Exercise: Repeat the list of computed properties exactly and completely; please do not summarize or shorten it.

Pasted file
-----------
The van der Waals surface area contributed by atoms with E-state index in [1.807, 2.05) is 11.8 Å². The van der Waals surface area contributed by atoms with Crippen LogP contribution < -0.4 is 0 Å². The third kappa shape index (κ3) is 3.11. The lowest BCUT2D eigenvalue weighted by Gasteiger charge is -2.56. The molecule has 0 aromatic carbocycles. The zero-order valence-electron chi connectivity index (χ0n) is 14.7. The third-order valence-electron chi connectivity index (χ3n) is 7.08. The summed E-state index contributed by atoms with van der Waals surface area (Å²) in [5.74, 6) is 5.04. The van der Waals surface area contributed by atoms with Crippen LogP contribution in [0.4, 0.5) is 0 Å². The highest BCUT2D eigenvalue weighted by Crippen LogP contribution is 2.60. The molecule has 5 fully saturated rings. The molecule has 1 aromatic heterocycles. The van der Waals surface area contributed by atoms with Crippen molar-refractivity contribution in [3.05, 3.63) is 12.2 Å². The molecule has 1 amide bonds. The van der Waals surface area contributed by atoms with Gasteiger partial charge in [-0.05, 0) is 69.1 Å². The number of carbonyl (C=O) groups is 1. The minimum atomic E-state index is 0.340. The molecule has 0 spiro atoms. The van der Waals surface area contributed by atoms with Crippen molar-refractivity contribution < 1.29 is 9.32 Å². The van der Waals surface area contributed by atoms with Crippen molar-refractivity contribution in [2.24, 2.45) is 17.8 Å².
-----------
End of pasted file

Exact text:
The van der Waals surface area contributed by atoms with E-state index in [1.807, 2.05) is 11.8 Å². The van der Waals surface area contributed by atoms with Crippen LogP contribution < -0.4 is 0 Å². The third kappa shape index (κ3) is 3.11. The lowest BCUT2D eigenvalue weighted by Gasteiger charge is -2.56. The molecule has 0 aromatic carbocycles. The zero-order valence-electron chi connectivity index (χ0n) is 14.7. The third-order valence-electron chi connectivity index (χ3n) is 7.08. The summed E-state index contributed by atoms with van der Waals surface area (Å²) in [5.74, 6) is 5.04. The van der Waals surface area contributed by atoms with Crippen LogP contribution in [0.4, 0.5) is 0 Å². The highest BCUT2D eigenvalue weighted by Crippen LogP contribution is 2.60. The molecule has 5 fully saturated rings. The molecule has 1 aromatic heterocycles. The van der Waals surface area contributed by atoms with Crippen molar-refractivity contribution in [3.05, 3.63) is 12.2 Å². The molecule has 1 amide bonds. The van der Waals surface area contributed by atoms with Gasteiger partial charge in [-0.05, 0) is 69.1 Å². The number of carbonyl (C=O) groups is 1. The minimum atomic E-state index is 0.340. The molecule has 0 spiro atoms. The van der Waals surface area contributed by atoms with Crippen molar-refractivity contribution < 1.29 is 9.32 Å². The van der Waals surface area contributed by atoms with Crippen molar-refractivity contribution in [2.24, 2.45) is 17.8 Å².